"I would detest the idea of this being co-opted by any political party. This was not done for Michael Ignatieff's benefit. This was done for the benefit of Canadians.

"I do not want to trade a grumpy tyrant for a smiling one."

Q. How do you vote?

"I look at, like, who is the local candidate?

"There are several very principled, very Conservative MPs who I think would be capable of doing a fantastic job. Unfortunately, the man at the helm of that party right now I disagree with. He has proven himself to be someone who will clamp down on dissent.

"So I've voted Liberal and I've voted NDP. . . I've basically tried to vote out whoever was in power. . . I recognize that if every Canadian did this, it would create a very bizarre sort of tennis-match system."

Q. And we'd have 308 competing agendas.

"Which is actually an issue I've come across in this Facebook group. I'm much more sympathetic to Stephen Harper now than I was a few weeks ago."

Q. One of the ideas that has emerged regularly on the group's comment wall is a comparison to Afghanistan.

"Yeah. That quote attributed to Edward R. Murrow in the film, 'Good Night and Good Luck' -- 'We cannot defend freedom abroad while deserting it at home' -- I've seen that posted quite a few times.

"I think that people have reasonably drawn a connection between what's happening in Afghanistan and what's going on here. We're in Afghanistan on this issue of democracy. And yet we have a government here at home that's willing to sidestep democracy for the sake of political expediency. Granted, it's not on the same scale."

Q. Another idea that comes up frequently is, Prorogue the Olympics.

"I'm not very keen on having us be a presence there, or trying to disrupt it in any way.

"I think that the majority of Canadians are going to be tuning in to the Olympics to see our athletes, see how they're doing, and cheer them on. If they start seeing people trying to co-opt is for their own agendas, it think it will turn off a lot of people. And again, I'm just speaking for what I would feel."

Q. Do you think of yourself as an activist?

"I don't think so. I really dislike the fact that people consider themselves professional activists. To me, if you're in a constant state of activating, then you're not very good at it. I mean, the whole point of activism is to effect change, right? So, constantly, just kind of yelling, well, you really should reconsider your strategy, right?"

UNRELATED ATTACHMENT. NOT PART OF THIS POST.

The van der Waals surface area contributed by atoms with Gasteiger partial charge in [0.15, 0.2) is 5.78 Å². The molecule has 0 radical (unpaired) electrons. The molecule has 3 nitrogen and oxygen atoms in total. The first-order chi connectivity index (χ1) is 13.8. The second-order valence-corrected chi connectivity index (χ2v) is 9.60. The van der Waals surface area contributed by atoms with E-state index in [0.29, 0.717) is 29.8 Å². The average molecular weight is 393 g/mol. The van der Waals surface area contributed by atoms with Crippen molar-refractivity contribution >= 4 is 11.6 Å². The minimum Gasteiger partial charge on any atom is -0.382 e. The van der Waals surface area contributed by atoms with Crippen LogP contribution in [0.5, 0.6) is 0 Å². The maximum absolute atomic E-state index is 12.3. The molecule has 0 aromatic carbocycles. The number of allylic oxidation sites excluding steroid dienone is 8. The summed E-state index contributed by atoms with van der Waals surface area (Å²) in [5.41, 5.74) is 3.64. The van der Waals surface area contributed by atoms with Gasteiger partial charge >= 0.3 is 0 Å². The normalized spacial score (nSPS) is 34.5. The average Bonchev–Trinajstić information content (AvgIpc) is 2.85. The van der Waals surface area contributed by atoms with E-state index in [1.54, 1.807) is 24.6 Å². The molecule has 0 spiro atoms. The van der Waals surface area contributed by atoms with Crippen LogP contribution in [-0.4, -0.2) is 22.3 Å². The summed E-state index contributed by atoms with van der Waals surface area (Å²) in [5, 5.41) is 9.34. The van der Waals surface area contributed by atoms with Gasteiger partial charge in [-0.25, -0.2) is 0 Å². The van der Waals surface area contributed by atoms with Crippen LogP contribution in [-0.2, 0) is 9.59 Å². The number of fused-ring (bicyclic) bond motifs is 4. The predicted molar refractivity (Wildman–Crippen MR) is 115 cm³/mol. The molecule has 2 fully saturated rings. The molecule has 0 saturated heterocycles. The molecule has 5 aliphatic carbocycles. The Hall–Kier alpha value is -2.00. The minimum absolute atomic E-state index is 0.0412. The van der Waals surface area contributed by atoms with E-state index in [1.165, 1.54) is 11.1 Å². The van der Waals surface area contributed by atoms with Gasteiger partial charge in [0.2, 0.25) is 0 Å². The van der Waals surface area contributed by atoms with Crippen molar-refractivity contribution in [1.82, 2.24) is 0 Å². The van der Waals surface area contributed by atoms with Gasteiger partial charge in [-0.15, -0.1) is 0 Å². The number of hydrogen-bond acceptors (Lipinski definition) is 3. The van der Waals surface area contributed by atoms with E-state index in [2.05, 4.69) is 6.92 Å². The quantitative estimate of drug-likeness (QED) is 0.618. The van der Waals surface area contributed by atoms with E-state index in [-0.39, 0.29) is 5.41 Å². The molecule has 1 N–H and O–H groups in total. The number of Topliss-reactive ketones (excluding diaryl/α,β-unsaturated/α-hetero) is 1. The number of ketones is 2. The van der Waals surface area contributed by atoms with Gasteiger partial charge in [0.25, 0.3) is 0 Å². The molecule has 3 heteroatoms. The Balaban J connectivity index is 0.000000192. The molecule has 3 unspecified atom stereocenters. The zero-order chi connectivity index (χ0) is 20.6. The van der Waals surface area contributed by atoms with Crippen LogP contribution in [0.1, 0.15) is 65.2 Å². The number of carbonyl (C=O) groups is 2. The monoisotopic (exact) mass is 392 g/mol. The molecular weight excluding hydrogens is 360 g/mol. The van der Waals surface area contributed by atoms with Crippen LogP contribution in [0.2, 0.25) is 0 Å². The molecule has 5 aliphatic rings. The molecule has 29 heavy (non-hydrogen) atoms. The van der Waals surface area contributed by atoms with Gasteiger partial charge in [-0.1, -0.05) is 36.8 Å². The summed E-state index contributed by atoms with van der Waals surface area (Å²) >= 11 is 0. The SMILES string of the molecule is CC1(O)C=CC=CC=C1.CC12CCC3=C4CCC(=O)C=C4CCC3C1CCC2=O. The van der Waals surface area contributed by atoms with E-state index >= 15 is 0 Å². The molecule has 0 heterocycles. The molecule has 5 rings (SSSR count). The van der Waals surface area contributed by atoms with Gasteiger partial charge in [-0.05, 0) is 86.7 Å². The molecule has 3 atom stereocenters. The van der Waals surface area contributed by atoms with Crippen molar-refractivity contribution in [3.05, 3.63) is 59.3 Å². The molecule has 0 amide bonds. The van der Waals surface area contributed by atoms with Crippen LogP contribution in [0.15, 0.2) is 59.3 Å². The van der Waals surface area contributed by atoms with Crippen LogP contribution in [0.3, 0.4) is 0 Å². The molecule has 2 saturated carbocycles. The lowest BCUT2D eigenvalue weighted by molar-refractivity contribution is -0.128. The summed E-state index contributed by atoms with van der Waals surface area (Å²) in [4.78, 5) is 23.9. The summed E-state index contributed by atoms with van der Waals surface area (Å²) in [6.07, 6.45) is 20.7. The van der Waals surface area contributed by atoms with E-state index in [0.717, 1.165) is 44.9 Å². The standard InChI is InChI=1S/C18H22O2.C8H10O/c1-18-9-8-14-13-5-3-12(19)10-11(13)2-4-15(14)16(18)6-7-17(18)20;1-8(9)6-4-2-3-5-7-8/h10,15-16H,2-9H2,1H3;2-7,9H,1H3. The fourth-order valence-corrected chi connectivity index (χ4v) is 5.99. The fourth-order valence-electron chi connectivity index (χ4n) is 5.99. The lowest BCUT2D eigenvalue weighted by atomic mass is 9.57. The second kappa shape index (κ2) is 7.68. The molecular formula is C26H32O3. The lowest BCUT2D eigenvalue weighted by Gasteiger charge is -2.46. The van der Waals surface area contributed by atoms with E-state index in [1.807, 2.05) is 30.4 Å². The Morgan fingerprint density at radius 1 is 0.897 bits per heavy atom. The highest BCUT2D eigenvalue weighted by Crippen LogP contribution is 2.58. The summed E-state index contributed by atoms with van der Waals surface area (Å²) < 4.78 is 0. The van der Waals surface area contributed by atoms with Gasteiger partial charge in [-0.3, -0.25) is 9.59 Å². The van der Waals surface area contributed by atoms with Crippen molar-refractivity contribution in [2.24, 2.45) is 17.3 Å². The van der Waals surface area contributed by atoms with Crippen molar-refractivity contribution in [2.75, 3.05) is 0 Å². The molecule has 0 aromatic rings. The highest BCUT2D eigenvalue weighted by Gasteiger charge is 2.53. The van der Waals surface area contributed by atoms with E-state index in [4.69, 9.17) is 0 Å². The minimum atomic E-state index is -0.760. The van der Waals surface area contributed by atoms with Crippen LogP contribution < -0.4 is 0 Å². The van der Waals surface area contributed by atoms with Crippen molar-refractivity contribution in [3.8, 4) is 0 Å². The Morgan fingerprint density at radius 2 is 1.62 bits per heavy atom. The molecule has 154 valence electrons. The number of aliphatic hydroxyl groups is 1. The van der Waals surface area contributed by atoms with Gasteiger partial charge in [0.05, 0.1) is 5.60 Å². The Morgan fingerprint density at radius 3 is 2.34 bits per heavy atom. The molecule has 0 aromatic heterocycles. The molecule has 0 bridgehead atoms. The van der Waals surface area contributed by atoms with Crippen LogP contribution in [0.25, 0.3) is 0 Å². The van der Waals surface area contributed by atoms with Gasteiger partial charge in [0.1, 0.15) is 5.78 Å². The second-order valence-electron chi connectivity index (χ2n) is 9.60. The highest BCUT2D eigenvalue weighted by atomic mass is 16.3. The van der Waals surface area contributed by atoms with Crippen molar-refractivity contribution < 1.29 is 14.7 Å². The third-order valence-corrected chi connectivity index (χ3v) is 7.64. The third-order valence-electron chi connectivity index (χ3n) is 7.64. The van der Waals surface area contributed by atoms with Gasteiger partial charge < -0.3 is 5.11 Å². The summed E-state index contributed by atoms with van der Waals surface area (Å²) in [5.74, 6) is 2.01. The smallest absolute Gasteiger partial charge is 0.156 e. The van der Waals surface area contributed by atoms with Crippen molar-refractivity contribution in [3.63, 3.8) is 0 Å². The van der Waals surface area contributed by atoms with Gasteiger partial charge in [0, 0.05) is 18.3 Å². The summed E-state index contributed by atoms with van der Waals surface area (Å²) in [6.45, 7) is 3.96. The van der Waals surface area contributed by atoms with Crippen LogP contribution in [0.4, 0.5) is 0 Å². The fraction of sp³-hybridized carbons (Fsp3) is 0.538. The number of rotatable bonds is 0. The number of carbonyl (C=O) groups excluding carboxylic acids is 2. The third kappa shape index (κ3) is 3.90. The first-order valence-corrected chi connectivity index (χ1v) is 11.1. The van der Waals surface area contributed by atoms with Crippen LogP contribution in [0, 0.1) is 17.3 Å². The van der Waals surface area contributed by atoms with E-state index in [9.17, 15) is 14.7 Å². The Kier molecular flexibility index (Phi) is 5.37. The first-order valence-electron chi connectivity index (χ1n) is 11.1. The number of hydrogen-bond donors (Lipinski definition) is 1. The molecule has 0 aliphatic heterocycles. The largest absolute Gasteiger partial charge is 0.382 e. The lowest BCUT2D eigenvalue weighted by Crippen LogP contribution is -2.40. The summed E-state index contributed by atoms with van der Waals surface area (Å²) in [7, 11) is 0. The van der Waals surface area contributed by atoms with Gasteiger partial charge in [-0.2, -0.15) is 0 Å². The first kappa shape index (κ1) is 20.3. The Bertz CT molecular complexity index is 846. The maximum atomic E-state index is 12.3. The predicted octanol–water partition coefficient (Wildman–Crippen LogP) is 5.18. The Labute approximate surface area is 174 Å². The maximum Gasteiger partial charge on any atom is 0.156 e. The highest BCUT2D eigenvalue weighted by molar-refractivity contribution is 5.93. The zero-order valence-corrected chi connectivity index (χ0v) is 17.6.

Q. How do you think people will react to the rallies on Jan. 23?

"This has only been going for a few weeks. And it has gotten so much media coverage. It's almost a set-up, you know? We can't meet whatever the expectation is. It's almost like the Star Wars I thing. We can't possibly live up to the hype."

Q. What do you think will become of this effort after the rallies?

"I think we're just getting started. . . A lot of people, like myself, are getting involved for the first time. I think that's incredible.

"I think we have to keep thinking about how we can make the government more accountable, and also more responsive to the needs of the Canadian people.

"But I'm not going to dictate what we should do. This has come out of the discussion boards. And out of the thousands of face-to-face conversations that will begin on January 23rd.

"If you look at the discussion boards, they're not just about prorogation now. People are asking about electoral reform, proportional representation, Senate reform, should we become a Republic, things like that."

Q. What will you do after the 23rd?

"I look forward to being like Cincinnatus. He was the Roman aristocrat who was called to Rome to serve as a dictator. He fought his fight, accomplished his goals, then surrendered his power and went back to his farm."

Q. You have a farm to go back to?

"At some point, I have to get back to writing my thesis. Also, I was going to shoot a short film in January -- sort of a monster movie, very low budget. That whole plan has been derailed now."

Q. Any advice for those who might aspire to follow in your footsteps? 
"If you're going to start a Facebook group, have some free time set aside."  [Tyee]

Share this article

The Tyee is supported by readers like you

Join us and grow independent media in Canada

Facts matter. Get The Tyee's in-depth journalism delivered to your inbox for free.


The Barometer

Do You Think the Injunction at Fairy Creek Will Be Reinstated?

Take this week's poll